Although it’s been nearly 16 years since the Concorde was retired, one iconic feature of the supersonic airliner is poised to return just in time for its 50th birthday.
CNN reports that engineers are currently tinkering with the Concorde’s famous slanted “droop” nose in an effort to revive at least part of the last remaining Alpha Foxtrot model, which is currently housed at Aerospace Bristol, a museum in the U.K. The museum wants the nose to become fully functional again by the Concorde’s 50th anniversary, on April 19, 2019—while, at the same time, real plans to revive supersonic airliners of the Concorde’s ilk are gaining traction across the aerospace industry.
The Alpha Foxtrot has been a mainstay at Aerospace Bristol since its arrival in 2017. A creation of French Aérospatiale and the British Aircraft Corporation (BAC), the Concorde was renowned for serving British Airways flights between London and New York at twice the speed of sound. The plane’s drooped nose had the ability to lower itself so pilots could better see runways upon takeoff and landing.
The Concorde was billed as the future of commercial aviation back in the late ’60s. But soon thereafter, it encountered the numerous problems that led to its demise. The plane was noisy as it broke through the sound barrier and created sonic booms en route to Mach 2. The fatal crash of Air France Flight 4950 in the year 2000 also hastened the aircraft’s end. The Concorde saw its final flight in November 2003.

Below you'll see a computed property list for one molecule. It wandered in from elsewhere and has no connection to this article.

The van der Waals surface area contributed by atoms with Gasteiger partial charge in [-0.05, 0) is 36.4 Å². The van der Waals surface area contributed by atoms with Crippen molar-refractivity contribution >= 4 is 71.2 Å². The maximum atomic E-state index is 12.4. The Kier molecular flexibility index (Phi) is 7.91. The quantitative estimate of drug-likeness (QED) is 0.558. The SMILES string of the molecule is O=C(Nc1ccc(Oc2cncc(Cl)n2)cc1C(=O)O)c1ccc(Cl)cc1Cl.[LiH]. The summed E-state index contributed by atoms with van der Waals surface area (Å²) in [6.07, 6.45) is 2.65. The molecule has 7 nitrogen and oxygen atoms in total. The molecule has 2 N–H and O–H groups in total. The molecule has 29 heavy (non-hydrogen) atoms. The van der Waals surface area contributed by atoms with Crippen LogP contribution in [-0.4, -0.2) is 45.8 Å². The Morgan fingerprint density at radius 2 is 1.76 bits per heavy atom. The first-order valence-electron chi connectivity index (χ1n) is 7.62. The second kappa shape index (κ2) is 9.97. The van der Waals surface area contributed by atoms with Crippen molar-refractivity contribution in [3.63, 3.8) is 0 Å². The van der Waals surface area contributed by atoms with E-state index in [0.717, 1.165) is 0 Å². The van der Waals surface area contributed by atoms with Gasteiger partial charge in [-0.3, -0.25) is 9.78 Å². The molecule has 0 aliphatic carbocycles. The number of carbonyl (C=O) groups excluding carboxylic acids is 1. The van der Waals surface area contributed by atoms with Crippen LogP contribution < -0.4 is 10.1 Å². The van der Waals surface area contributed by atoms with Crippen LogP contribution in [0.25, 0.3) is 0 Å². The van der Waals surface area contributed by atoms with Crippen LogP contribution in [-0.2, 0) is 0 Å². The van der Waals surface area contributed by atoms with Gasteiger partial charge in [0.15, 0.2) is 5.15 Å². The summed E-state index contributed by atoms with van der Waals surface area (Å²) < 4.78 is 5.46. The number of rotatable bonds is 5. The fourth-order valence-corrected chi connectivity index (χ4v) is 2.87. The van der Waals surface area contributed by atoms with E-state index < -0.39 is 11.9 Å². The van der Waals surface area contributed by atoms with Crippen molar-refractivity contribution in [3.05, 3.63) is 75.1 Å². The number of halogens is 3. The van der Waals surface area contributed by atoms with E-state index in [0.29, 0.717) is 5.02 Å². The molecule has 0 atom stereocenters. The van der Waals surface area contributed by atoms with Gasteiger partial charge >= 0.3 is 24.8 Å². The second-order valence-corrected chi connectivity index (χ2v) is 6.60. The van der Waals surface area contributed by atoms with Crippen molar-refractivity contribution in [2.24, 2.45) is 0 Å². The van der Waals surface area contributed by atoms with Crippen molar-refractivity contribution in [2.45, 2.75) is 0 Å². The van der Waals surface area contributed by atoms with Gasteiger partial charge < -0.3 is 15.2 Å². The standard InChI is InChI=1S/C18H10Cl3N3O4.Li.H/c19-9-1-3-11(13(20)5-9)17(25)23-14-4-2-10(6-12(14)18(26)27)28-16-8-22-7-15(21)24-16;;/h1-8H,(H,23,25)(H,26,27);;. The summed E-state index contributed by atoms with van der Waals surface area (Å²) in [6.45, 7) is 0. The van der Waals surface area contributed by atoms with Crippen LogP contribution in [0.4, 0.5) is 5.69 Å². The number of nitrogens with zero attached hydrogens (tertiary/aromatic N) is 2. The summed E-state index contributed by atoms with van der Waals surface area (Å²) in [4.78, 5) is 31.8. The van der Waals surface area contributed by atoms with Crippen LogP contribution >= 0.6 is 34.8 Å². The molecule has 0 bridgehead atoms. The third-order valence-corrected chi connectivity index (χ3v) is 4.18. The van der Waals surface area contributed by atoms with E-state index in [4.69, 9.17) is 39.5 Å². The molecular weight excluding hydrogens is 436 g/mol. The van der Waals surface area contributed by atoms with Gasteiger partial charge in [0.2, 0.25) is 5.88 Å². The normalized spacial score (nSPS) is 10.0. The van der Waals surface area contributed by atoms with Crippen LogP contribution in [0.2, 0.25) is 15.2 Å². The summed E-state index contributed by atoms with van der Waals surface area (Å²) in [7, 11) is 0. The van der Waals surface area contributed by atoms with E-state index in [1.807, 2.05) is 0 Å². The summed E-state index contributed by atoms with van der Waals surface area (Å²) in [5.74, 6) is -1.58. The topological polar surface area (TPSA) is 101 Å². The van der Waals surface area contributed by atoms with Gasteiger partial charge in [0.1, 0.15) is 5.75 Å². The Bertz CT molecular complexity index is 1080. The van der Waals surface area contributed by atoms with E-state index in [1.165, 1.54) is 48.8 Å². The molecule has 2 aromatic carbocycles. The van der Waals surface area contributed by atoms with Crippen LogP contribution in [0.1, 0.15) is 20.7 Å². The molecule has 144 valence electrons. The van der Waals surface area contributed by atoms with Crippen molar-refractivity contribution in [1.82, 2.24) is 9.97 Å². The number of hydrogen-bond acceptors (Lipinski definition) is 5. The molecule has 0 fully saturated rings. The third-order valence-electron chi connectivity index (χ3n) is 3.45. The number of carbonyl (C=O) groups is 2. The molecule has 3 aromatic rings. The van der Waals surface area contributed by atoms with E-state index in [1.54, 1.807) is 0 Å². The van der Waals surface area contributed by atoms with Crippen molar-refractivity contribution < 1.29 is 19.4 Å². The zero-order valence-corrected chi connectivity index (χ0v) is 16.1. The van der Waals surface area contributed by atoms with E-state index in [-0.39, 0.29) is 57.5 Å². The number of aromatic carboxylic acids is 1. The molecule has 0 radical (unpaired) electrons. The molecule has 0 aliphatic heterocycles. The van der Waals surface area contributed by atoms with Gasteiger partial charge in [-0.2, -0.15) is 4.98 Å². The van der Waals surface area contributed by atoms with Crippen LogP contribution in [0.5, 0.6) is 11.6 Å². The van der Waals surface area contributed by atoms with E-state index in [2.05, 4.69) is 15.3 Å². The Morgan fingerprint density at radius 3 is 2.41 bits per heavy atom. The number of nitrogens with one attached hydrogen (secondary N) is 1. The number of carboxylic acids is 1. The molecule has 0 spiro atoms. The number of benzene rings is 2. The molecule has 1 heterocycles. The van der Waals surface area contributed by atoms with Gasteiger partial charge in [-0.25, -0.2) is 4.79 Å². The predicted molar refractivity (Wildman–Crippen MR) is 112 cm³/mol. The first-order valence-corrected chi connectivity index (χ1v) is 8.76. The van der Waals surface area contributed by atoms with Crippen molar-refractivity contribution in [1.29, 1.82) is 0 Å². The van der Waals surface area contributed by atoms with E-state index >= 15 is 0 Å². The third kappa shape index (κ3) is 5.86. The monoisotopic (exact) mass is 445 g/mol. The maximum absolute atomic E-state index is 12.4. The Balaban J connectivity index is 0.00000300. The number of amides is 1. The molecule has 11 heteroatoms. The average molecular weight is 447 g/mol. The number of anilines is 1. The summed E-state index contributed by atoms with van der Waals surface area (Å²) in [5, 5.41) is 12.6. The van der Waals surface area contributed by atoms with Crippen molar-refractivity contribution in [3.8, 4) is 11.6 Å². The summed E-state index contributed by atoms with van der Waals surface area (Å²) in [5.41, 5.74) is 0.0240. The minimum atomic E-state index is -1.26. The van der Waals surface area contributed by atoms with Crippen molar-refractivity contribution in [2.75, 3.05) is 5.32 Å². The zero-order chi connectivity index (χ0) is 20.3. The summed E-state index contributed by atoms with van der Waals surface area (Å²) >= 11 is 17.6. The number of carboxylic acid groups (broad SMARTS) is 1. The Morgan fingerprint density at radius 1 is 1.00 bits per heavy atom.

Since then, supersonic commercial air travel has been in limbo. But that hasn’t stopped aviation enthusiasts from remembering the Concorde and striving to bring it back. CNN reports that volunteers and engineers at the museum plan to use the old aircraft’s original electrical system, and have installed “new cables and a transformer.” A new motor and power pack “will deliver 3000 psi of hydraulic pressure to the nose,” according to the report.
After the plane’s 50th birthday, museum visitors might not be able to jet through the ether at a mind-boggling speed onboard the Concorde, but they’ll get a taste of what it looked like in flight.
Originally posted on Popular Mechanics